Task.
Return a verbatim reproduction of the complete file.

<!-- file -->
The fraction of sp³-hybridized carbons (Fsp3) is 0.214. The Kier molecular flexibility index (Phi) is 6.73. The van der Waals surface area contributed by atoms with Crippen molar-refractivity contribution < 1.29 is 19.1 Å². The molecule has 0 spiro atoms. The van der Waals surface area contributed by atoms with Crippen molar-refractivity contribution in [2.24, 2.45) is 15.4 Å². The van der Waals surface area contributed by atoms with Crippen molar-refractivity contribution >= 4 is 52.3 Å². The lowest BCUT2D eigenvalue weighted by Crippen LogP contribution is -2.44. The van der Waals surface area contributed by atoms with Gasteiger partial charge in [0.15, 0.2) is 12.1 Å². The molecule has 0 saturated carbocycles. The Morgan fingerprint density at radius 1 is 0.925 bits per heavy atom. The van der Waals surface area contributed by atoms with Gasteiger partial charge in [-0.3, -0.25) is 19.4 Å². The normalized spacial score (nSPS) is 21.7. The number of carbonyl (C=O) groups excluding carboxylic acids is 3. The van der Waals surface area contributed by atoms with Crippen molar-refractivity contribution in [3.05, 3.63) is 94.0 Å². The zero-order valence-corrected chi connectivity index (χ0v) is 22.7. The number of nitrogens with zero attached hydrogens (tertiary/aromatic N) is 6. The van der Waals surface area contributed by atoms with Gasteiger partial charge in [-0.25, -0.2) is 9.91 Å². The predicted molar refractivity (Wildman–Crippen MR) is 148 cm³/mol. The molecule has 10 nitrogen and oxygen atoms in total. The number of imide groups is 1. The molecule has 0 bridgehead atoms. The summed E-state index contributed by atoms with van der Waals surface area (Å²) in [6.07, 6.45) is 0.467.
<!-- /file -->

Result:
The fraction of sp³-hybridized carbons (Fsp3) is 0.214. The Kier molecular flexibility index (Phi) is 6.73. The van der Waals surface area contributed by atoms with Crippen molar-refractivity contribution < 1.29 is 19.1 Å². The molecule has 0 spiro atoms. The van der Waals surface area contributed by atoms with Crippen molar-refractivity contribution in [2.24, 2.45) is 15.4 Å². The van der Waals surface area contributed by atoms with Crippen molar-refractivity contribution >= 4 is 52.3 Å². The lowest BCUT2D eigenvalue weighted by Crippen LogP contribution is -2.44. The van der Waals surface area contributed by atoms with Gasteiger partial charge in [0.15, 0.2) is 12.1 Å². The molecule has 0 saturated carbocycles. The Morgan fingerprint density at radius 1 is 0.925 bits per heavy atom. The van der Waals surface area contributed by atoms with Gasteiger partial charge in [-0.3, -0.25) is 19.4 Å². The normalized spacial score (nSPS) is 21.7. The number of carbonyl (C=O) groups excluding carboxylic acids is 3. The van der Waals surface area contributed by atoms with Crippen molar-refractivity contribution in [3.05, 3.63) is 94.0 Å². The zero-order valence-corrected chi connectivity index (χ0v) is 22.7. The number of nitrogens with zero attached hydrogens (tertiary/aromatic N) is 6. The van der Waals surface area contributed by atoms with Gasteiger partial charge in [-0.25, -0.2) is 9.91 Å². The predicted molar refractivity (Wildman–Crippen MR) is 148 cm³/mol. The molecule has 10 nitrogen and oxygen atoms in total. The number of imide groups is 1. The molecule has 0 bridgehead atoms. The summed E-state index contributed by atoms with van der Waals surface area (Å²) in [6.07, 6.45) is 0.467.